Film Threat was an American magazine that focused primarily on independent movies: the sort of movies that might only barely get a mention in the more mainstream press. It began in 1985 as a self-published zine created by Chris Gore and André Seewood but it was so successful that it became a “proper” magazine from issue #9. It was eventually retired in 1997 but lives on today as a website.
It wasn’t easy to find copies of Film Threat on this side of the Atlantic: I only possess a couple of issues. The October 1994 issue, though, was an absolute must-buy as it features (as the cover suggests) the now-infamous unreleased 90s Fantastic Four movie… It’s a hefty 16-page article packed with background info, behind-the-scenes photos, interviews with the cast and crew, etc.
Directed by Oley Sassone, produced Roger Corman and starring a cast of talented but then little-known actors, most of whom have gone on to remain little-known, The Fantastic Four was rushed into production in order to retain the rights. Apparently the contract they’d signed with Marvel had a clause that stipulated that the rights would revert to Marvel if the movie wasn’t completed by a certain time… This is why subsequent Fantastic Four movies have been produced by Constantin Film, the company that co-owned the rights with Roger Corman.
I’m not going to reproduce Film Threat‘s sumptuous article here: that would be outside the scope of this website and I’m sure you can find it on-line without much trouble. But I will tell you that it’s massively optimistic about the FF movie, and I can’t blame them for that. After all, this was only a few years after Tim Burton’s first Batman movie heralded the modern age of superhero adaptations. The article ends with “The Fantastic Four is tentatively scheduled to open Labor Day at a theater near you.” Labor Day, for the non-Americans, is the first Monday in September. It has nothing to do with babies, apparently. Anyway, Labor Day came and went without any sign of The Fantastic Four movie being released. And so did the following Labor Day, and the one after that…
For a while there were rumours that the movie actually had been released, unannounced, in two small, remote cinemas in the USA on Christmas Day: the purpose of which was that the producers could then claim that the movie had been released before their rights expired, thus they were entitled to renew the rights. Another entertaining but equally dodgy rumour had it that the movie’s world premier had been scheduled and booked to take place at a fancy cinema in Minnesota in January 1994: the actors and crew turned up only to discover that Roger Corman had sold the movie to another company and there wasn’t even a print to show at the premier.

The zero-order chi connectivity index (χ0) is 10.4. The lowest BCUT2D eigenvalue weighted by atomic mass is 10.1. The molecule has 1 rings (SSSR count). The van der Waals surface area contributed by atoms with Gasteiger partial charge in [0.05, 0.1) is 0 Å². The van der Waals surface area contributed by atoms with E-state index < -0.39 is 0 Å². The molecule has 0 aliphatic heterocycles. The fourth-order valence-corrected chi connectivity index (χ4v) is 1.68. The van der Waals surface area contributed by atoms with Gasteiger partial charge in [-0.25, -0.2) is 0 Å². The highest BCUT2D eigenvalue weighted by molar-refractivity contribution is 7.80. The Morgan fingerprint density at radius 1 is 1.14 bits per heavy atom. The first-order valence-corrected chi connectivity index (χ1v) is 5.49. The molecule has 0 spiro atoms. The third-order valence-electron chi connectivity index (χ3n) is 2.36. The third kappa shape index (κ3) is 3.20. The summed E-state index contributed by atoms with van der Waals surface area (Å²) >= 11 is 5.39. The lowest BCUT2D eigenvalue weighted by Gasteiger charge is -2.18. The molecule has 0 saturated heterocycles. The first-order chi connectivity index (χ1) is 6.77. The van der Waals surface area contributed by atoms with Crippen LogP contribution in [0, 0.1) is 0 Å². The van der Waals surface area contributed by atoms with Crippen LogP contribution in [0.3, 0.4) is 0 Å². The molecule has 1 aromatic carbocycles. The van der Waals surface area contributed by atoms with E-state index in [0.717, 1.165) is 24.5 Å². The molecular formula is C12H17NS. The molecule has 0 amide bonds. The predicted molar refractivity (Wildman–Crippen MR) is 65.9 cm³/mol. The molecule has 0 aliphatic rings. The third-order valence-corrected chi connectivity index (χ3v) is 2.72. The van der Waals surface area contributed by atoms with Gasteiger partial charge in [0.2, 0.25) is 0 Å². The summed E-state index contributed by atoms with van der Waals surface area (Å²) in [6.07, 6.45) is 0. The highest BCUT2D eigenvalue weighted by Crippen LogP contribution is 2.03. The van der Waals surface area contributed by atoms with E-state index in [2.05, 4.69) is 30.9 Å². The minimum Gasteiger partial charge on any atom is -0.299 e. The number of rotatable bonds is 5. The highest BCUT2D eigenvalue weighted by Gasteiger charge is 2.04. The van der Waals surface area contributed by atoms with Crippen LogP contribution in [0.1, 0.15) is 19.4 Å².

The truth is that movie has never been officially released in any form, although bootleg versions are pretty easy to find on-line. The picture quality isn’t very good, but it’s clear enough to see that the movie itself isn’t very good either. But trust me when I say that’s not for want of trying: Yes, it’s silly and cheap — at one point Mister Fantastic’s stretching powers are represented by a glove on a stick — and it hasn’t aged nearly as well as Marvel’s other 1990s movies The Punisher and Captain America, but it’s still pretty good fun, which is a lot more than can be said for the breathtakingly dull 2015 Fantastic Four movie.
Trivia: Alex Hyde-White, who plays Reed Richards / Mister Fantastic also showed up as Young Man in the 1979 TV movie Captain America II: Death Too Soon. (However, he’s not the first actor to have appeared in more than one Marvel adaptation: that was Nancy Everhard who in 1989 featured in both The Trial of the Incredible Hulk and The Punisher. So there.)
Also: this movie’s version of The Thing (AKA Ben Grimm) is by far my favourite live-action rendition, even though the subsequent versions — foam costume for the 2005 version, CGI for the 2015 version — probably cost more to put on screen than this entire movie. Same goes for the Doctor Doom costume: the 1994 version looks so much better than the later attempts. And the same is true of Doom’s character: the more expensive movies try to make Doom a better match for the FF by giving him superhuman powers… thus proving that they fundamentally failed to understand what made Doom such a good villain.
If you want to know more about the first Fantastic Four movie — and you do, because the story behind the story is a fascinating glimpse into the movie-production process — track down a copy of this issue of Film Threat, and also check out the excellent 2015 documentary Doomed which does a great job of detailing the history of the whole wonderfully well-intended mess.